Instructor Recruiting

Staff from all existing programs agree that selecting the right instructors is critical for program success. Many of these food-motivated students are young professionals with little or no exposure to hunters and fishermen. They openly express concern about being associated with or seen as "bubba" hunters and might resist training (even great training) if it were delivered by a trainer that wasn't well-spoken, well-mannered and professional.

In most situations, instructors were carefully selected from partner organizations or within the ranks of existing instructors. In every situation, the instructors who were graded highly, were the best and most professional individuals and often they were hand-picked in order to serve the needs of the program and participants.  

Allowing any person who volunteers to become an instructor is not recommended, regardless of their past involvement as an instructor in some other program. 

Topics for additional training include:

It is important to remember that your instructors will need to be tolerant and accepting of different attitudes and cultures. Some program participants likely will come from different cultural backgrounds and may have different motivations for hunting than current rank-and-file hunters. Some participants may harbor negative, stereotypical views about current hunters, firearms, and some hunting practices, and may not want to “be like them” [current hunters].

Selecting instructors that are open and inviting, encourage participants’ interactions, and who are from similar demographic sectors as the participants will help participants be more comfortable with the instruction provided.

However, even the best instructors can benefit from additional training. High quality instructors recognize the benefits of improving their instructional capabilities. Providing and encouraging additional training for your instructors is highly recommended.

In many situations, having enough “right” instructors may be a limiting factor for program expansion.

Resources

Instructor/Mentor Post Training Surveys - Hunting

Introduction
The Kentucky Department of Fish and Wildlife Resources is working with Responsive Management, a professional survey research firm, to evaluate participant, instructor, and mentor experiences with the Field to Fork program.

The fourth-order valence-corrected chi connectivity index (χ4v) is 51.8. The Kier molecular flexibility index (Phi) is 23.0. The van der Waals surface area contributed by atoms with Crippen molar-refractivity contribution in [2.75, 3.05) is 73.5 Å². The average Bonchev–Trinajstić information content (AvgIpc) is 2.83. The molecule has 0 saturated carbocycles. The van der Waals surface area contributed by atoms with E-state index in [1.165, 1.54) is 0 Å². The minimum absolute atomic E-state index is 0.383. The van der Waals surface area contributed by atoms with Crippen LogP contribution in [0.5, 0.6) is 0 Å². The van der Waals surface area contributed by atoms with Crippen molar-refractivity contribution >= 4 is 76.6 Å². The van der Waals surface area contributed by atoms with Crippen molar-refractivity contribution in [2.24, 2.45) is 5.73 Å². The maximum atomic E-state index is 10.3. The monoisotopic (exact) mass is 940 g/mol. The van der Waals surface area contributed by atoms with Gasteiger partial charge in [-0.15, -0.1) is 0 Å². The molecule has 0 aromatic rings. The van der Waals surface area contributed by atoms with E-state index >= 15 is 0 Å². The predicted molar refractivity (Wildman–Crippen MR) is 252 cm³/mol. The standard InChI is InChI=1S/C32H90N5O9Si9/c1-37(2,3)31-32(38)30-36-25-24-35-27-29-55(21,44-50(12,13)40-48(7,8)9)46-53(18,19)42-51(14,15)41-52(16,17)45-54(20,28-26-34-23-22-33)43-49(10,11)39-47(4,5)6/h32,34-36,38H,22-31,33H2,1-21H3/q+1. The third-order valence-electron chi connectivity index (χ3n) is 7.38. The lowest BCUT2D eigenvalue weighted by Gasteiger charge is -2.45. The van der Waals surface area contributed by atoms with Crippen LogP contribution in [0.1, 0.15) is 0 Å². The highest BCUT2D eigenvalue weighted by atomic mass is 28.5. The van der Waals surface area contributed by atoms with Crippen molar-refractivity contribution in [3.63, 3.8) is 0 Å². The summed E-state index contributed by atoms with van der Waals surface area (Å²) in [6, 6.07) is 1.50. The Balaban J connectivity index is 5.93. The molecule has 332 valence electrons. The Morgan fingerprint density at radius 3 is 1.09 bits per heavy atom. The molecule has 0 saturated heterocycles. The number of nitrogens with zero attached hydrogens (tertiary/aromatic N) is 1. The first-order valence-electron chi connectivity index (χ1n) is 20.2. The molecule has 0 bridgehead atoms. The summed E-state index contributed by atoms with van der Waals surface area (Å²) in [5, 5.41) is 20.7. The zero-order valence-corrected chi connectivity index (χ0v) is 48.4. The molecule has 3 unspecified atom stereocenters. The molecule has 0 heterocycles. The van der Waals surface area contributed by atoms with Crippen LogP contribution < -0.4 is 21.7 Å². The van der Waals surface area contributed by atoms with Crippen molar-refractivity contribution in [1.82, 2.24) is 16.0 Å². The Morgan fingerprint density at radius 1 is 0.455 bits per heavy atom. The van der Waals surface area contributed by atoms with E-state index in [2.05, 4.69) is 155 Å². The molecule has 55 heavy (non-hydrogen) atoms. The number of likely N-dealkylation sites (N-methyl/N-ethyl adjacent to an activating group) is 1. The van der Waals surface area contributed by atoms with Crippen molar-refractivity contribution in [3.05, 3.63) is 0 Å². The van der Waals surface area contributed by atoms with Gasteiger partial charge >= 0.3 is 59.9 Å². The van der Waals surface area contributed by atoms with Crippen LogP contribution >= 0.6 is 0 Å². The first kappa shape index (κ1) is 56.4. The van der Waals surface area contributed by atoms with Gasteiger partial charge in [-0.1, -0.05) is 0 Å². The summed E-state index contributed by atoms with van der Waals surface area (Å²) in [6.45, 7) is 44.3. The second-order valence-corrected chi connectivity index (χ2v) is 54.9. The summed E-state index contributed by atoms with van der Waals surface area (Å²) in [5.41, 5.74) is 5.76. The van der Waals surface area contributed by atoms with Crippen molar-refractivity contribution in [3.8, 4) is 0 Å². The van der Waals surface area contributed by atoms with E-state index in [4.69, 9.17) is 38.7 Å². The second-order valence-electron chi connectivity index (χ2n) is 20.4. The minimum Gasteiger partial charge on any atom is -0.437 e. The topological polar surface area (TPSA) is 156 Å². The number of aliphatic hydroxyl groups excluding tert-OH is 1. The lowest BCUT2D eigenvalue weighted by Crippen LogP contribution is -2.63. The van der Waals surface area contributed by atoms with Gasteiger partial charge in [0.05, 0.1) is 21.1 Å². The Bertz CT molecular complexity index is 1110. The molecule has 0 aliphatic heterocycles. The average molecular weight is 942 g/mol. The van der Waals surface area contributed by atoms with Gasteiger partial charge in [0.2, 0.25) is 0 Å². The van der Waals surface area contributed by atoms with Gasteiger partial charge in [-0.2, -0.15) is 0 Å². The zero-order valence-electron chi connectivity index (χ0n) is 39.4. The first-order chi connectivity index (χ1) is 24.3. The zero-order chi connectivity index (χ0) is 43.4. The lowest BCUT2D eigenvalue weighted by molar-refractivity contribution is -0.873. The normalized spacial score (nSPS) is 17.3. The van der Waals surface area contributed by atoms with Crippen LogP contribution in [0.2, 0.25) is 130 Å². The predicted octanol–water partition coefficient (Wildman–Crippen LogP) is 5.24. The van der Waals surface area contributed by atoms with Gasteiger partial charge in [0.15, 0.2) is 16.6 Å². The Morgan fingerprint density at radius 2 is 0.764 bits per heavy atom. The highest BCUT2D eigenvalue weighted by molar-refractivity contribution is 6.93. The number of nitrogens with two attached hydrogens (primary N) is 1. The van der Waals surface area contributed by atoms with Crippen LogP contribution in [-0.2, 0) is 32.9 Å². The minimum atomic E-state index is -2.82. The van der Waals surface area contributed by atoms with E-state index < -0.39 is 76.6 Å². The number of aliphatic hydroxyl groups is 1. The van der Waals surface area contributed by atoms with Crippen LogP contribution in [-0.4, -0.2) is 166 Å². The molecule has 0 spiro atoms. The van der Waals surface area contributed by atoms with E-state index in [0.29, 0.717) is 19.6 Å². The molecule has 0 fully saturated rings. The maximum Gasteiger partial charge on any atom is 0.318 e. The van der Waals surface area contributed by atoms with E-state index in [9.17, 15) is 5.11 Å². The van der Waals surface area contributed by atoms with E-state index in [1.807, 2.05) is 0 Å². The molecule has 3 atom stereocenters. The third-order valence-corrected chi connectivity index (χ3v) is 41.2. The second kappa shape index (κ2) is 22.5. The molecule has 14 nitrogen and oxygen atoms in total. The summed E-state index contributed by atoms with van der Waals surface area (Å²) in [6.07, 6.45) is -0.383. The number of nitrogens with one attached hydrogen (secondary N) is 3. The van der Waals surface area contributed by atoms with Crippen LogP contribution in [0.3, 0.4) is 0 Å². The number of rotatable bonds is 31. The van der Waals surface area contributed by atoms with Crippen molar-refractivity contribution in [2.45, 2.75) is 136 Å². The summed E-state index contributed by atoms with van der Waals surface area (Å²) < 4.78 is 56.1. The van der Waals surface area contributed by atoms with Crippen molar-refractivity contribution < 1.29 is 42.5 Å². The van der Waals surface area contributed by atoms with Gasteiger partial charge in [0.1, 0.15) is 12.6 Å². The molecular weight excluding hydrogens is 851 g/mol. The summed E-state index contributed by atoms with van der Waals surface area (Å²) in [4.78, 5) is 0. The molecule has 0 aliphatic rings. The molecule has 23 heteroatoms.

As an instructor, we would like to know your opinions on the effectiveness of the program. Your responses will help improve the Field to Fork program—thanks in advance for your input.

Instructor/Mentor Surveys - Fishing

Introduction
The Kentucky Department of Fish and Wildlife Resources is working with Responsive Management, a professional survey research firm, to evaluate participant, instructor, and mentor experiences with the [PROGRAM NAME].

As an instructor, we would like to know your opinions on the effectiveness of the program. Your responses will help improve the [PROGRAM NAME]—thanks in advance for your input.

Mentoring - Best Practices Workbook For Hunting and Shooting Recruitment and Retention

Mentors provide an important mechanism for new participants to develop technical skills, as well as the social competence to become a long-term hunter or shooter. The concept of being socially competent may be new to some planners of Recruitment and Retention (R&R) programs. This is a fancy term for understanding and adopting the norms of behavior, etiquette, and belief system of hunters or shooters. These attitudes and beliefs, while often very subtle, are important to “fit in” with the group – to see yourself as a hunter or shooter (Coy, 1989).